I am not sure why they did this, but my guess is the mailman got stuck in the mud a few times, and now refuses to go into the road.
Makes a nice picture anyways. Oosterwold is beautiful.
We build our wooden houses mostly from laminated wood. Laminated wood is wood that has been cut into long boards, then glued again to form one massive log. It may sound a little strange to first cut wood into pieces and then glue it back again, but this cutting and glueing has distinct advantages.
Wood dries over time. Immediately after cutting wood has a moisture content of 50%, and within a few months by the roadside the moisture content has already dropped to 30%. But before we can use the wood in house construction, the moisture content should be lower than 20%. And when the house is finished, over time the moisture content will drop to somewhere between 5% and 15%, depending on ambient temperatures and relative humidity of the surrounding air.
And with the drying comes the cracking. A little crack here and there may not be a problem, but big cracks are not good for the insulation properties.
And there is little you can do about it. Except laminate: laminating results in wood with minimal to no cracks. More info here. So that is reason no. 1 why we use laminated wood.
Standard massive wood can have a moisture content from 20% to 30% at assembly time, and the drying not only makes the wood crack, it also makes the wood shrink. And shrinking can give you a few headaches.
Here we go: the height of your house goes down from say 6.00 meters to 5,50 meters. Yes, massive non-dried wood can shrink that much! No problem, you say? So what about the doors and windows? They don’t shrink, so how will they still fit in the walls? And what about the raingutter downpour pipes? They get pushed into the ground, or they rip of the roof. Vertical copper pipes inside your house for hot or cold water, what do you think will happen where they connect to the sink or the crane?
Laminated wood is much drier (below 18% moisture content) when we use it to assemble our houses. It still shrinks about 1% in size, but we can easily deal with 1%, we have standard solution for that.
Stronger, Longer Spans
Massive beams come in standard dimensions, with a maximum length of about 6 meters and diameters of up to 30 centimeters. You need something longer, or thicker? Well ehh… sure you can buy it, but it will cost a fortune. I car terms: more like an Aston Martin or a Bentley. But our houses are more like Volvo.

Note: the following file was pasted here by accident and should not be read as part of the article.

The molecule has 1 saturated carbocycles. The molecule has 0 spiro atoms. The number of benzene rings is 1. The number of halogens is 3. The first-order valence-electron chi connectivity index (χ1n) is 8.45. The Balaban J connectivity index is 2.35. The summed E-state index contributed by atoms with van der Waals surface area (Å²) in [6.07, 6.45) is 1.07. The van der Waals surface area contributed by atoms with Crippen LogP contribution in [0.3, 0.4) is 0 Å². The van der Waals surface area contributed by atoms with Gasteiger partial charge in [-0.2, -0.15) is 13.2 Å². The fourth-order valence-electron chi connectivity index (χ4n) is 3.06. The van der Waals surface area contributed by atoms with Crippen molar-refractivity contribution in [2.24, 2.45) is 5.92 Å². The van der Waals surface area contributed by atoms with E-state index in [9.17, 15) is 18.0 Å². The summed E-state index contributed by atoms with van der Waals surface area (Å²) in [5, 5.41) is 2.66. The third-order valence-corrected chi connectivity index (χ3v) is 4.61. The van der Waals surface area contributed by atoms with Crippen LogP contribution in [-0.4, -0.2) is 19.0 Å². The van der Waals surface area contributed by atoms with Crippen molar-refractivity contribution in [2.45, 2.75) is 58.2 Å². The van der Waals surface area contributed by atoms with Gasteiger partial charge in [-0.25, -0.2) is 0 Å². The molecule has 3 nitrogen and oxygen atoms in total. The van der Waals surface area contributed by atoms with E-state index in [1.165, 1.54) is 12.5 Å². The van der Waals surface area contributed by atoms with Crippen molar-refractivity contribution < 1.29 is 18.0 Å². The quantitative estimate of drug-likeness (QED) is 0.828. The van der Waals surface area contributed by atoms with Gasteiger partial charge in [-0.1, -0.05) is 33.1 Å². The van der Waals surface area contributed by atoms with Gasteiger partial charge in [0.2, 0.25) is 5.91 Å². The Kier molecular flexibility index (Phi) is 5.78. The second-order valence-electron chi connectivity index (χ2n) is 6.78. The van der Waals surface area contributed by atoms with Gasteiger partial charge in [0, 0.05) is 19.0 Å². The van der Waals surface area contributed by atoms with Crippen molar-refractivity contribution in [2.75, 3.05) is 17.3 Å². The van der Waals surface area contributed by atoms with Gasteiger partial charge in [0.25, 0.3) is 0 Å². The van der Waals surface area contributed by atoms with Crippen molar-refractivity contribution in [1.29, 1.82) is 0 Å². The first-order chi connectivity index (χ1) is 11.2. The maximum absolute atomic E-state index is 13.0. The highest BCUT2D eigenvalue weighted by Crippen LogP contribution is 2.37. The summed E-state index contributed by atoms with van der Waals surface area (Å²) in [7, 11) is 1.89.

Laminated wood you can produce in any length or diameter. And that is what we do. Thanks to laminated wood, we can have overlay ceilings that span 12 meters instead of 6 meters, without a column in the middle. And that is: 12 meters in Norway, with a substantial snowload. Serious stuff.
Actually we could go further. With laminated wood you can easily build bridges that carry 30 tonne trucks. But we still need to transport our logs, so 13 meters is about the maximum length that we use or they will not fit in a truck.
How To Laminate
So how do we laminate? We could try to explain, but it is far easier to take a look at this Youtube movie.
We build houses from wood. From wood you can build gardening equipment, cupboards, airplanes, kitchen utensils, children’s toys, bicycles and wheels. Wood is really a nice material to work with. But skyscrapers? Is wood suitable to build a skyscraper?
Architect Michael Green says yes, he wants to build sky scrapers from wood. You may think Michael is a dreamer, but actually in the city of Amsterdam Dutch architect Tom Frantzen built a six floor thirty meters high wooden building. Not exactly a skyscraper, but not your average two storey house either. To be honest it is not entirely wood: there is a concrete elevator shaft and some floors are partly steel and concrete, but the load bearing construction is all wood.
Michael Green wants to go higher: thirty floors, he says…